I think for the people running around saying "just don't be a creep", that's bullshit. There are business situations that make men feel uncomfortable being around a woman where they wouldn't feel the same about being around a guy. And then the gay guys like me feel uncomfortable around everybody in these situations, and we've learned to work around them. I might do lunch or coffee alone with a coworker-- either male or female, but not dinner (unless it was an LGBT woman). Why can't women be ok with the same?

I have a better idea for all of the feminists out there saying "just don't be a creep". How about you stop being creeps? I don't want to have a business dinner alone with you, or with a guy (lunch might be ok). I don't want to be in your hotel room-- male or female-- alone while I'm on business (perhaps unless you're lesbian and you know I'm gay). These are some very traditional lines that you try not to cross with the opposite sex, and I think it's patently unfair to demand they be broken down and then later claim that breaking them down and getting yourself into a situation made you feel uncomfortable.

Women, as whole, need to decide whether it's ok for them to be uncomfortable and occasionally feel harassed, or whether it's ok for there to be some reasonable, traditional barriers between men and women in the workplace, especially in the manager-employee context-- that gay guys like me also have to work around, not just with the opposite sex but with practically everyone.

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Dec 9, 2018

Very nuanced points here. +1

I've taken the Mike Pence approach and it got me in trouble. Was accused of discrimination. It's a very fine line.

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Dec 9, 2018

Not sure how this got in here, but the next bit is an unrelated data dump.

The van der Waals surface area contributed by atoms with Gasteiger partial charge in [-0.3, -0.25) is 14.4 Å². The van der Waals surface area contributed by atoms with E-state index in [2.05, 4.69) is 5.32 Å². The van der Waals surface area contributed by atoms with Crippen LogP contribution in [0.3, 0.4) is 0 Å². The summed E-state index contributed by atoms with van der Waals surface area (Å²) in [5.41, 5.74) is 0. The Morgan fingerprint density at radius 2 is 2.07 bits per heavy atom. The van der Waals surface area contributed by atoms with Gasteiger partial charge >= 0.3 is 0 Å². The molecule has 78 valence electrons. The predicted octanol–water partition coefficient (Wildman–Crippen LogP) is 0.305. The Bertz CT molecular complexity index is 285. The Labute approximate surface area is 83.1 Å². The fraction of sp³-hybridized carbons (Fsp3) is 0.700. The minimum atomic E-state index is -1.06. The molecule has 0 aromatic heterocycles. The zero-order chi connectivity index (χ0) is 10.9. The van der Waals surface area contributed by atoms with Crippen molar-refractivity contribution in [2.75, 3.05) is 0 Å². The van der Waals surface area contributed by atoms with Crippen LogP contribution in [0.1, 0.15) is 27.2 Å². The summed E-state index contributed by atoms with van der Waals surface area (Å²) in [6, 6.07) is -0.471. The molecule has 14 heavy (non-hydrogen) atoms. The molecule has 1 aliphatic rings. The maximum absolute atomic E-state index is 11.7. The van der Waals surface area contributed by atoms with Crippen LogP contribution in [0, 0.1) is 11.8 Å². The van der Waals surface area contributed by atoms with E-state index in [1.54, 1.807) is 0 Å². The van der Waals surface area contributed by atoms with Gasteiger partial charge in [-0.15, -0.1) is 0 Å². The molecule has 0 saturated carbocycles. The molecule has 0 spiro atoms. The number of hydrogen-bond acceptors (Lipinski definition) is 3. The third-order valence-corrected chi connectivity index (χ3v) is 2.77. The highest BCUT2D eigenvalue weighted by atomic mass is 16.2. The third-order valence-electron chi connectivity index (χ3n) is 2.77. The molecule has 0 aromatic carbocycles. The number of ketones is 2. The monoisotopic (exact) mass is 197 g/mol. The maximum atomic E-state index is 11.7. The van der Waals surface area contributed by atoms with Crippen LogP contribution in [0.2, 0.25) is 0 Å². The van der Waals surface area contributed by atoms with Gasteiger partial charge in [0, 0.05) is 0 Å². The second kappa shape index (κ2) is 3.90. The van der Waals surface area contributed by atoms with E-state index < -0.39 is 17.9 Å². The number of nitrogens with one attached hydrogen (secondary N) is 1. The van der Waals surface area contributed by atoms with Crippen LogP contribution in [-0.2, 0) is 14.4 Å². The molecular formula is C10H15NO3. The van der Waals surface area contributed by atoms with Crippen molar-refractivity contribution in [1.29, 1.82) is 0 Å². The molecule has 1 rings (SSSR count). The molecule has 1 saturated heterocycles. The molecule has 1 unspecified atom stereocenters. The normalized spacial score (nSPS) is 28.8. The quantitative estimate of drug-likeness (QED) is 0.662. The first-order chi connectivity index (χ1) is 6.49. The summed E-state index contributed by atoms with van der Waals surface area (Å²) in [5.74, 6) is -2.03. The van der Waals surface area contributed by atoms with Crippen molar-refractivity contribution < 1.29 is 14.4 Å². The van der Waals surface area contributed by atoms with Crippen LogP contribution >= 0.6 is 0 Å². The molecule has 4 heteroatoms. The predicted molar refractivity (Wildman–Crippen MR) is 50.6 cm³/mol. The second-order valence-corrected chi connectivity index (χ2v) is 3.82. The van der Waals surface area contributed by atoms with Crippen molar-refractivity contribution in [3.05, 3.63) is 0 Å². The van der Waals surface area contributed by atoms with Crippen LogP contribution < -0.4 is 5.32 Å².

InfoDominatrix:

My concern is that by men trying to insulate and protect themselves from possible sexual harassment claims is that they inadvertently paint themselves in a corner that then puts them at risk of sexual discrimination complaints.

I have more often than not had no choice but to try to cultivate and benefit from mentor relationships with men.

Rock and a hard place, no?

When does coaching become "mansplaining?" Where is the line between mentorship and misconduct?

Dec 4, 2018

No.

Dec 4, 2018

I'm an adjunct instructor and no longer allow female students in my office during office hours; we sit in the corner of the student lounge area. The last thing I need is to get into a riff with made up allegations by a lazy female student trying to save her grade.

The dean of our school has a hard on for ending harassment. A rumor began that a professor told a sexist woman joke during a study hall which eventually hit the ear of someone on the campus senate. Before the facts even arose, the dean tweeted that the professor who told the joke will be fired. The tweet was then redacted when it was discovered that a student told the joke, not the professor.

Can't trust anyone these days and the internet is electric ink. Even false allegations will never wash away when google indexes everything forever.

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Dec 4, 2018

@InfoDominatrix great post above.

Agree with a lot of what has been posted. Unfortunately, don't be a creep just doesn't work in large or small offices. I've consistently seen in my career that organizations that have a lot of bright, high-achievers also tend to have a lot of quirkiness (deviation from the norm), which normally manifest in harmless, funny mannerisms, but can also generate in less-good ways (not necessarily illegal or immoral, but unhealthy, off-putting, etc.).